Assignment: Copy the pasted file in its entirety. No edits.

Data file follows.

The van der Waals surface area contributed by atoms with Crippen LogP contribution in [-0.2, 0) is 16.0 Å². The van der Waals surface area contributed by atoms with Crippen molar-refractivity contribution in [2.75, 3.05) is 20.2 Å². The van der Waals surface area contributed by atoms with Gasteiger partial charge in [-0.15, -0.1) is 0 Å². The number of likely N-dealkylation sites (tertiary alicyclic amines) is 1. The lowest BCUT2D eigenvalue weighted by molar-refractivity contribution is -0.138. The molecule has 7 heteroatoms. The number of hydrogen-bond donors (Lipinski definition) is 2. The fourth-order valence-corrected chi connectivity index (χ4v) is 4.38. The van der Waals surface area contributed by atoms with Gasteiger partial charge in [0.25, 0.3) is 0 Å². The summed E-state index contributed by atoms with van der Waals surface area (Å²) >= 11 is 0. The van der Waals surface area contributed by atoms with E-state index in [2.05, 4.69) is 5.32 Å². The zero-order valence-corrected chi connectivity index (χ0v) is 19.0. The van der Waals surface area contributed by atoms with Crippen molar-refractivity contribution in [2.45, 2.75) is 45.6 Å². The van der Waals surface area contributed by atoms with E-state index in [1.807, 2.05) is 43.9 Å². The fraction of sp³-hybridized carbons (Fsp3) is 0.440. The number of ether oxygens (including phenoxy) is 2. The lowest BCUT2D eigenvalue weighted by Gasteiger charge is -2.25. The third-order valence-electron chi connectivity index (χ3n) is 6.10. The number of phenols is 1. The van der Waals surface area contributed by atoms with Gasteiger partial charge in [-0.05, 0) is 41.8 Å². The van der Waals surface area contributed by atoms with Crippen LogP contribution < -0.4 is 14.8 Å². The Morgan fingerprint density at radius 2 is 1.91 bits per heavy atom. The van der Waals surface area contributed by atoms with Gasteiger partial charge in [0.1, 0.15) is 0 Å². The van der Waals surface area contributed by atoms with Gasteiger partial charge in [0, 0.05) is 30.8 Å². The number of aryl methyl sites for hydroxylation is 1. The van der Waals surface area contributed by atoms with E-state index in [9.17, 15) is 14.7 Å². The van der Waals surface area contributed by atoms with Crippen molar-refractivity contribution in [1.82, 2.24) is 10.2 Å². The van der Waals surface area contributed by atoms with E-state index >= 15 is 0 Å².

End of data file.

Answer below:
The van der Waals surface area contributed by atoms with Crippen LogP contribution in [-0.2, 0) is 16.0 Å². The van der Waals surface area contributed by atoms with Crippen molar-refractivity contribution in [2.75, 3.05) is 20.2 Å². The van der Waals surface area contributed by atoms with Gasteiger partial charge in [-0.15, -0.1) is 0 Å². The number of likely N-dealkylation sites (tertiary alicyclic amines) is 1. The lowest BCUT2D eigenvalue weighted by molar-refractivity contribution is -0.138. The molecule has 7 heteroatoms. The number of hydrogen-bond donors (Lipinski definition) is 2. The fourth-order valence-corrected chi connectivity index (χ4v) is 4.38. The van der Waals surface area contributed by atoms with Gasteiger partial charge in [0.25, 0.3) is 0 Å². The summed E-state index contributed by atoms with van der Waals surface area (Å²) >= 11 is 0. The van der Waals surface area contributed by atoms with E-state index in [2.05, 4.69) is 5.32 Å². The zero-order valence-corrected chi connectivity index (χ0v) is 19.0. The van der Waals surface area contributed by atoms with Crippen molar-refractivity contribution in [2.45, 2.75) is 45.6 Å². The van der Waals surface area contributed by atoms with E-state index in [1.807, 2.05) is 43.9 Å². The fraction of sp³-hybridized carbons (Fsp3) is 0.440. The number of ether oxygens (including phenoxy) is 2. The lowest BCUT2D eigenvalue weighted by Gasteiger charge is -2.25. The third-order valence-electron chi connectivity index (χ3n) is 6.10. The number of phenols is 1. The van der Waals surface area contributed by atoms with Gasteiger partial charge in [-0.05, 0) is 41.8 Å². The van der Waals surface area contributed by atoms with Crippen LogP contribution < -0.4 is 14.8 Å². The Morgan fingerprint density at radius 2 is 1.91 bits per heavy atom. The van der Waals surface area contributed by atoms with Gasteiger partial charge in [0.1, 0.15) is 0 Å². The van der Waals surface area contributed by atoms with Gasteiger partial charge in [0, 0.05) is 30.8 Å². The number of aryl methyl sites for hydroxylation is 1. The van der Waals surface area contributed by atoms with E-state index in [9.17, 15) is 14.7 Å². The van der Waals surface area contributed by atoms with Crippen molar-refractivity contribution in [1.82, 2.24) is 10.2 Å². The van der Waals surface area contributed by atoms with E-state index >= 15 is 0 Å².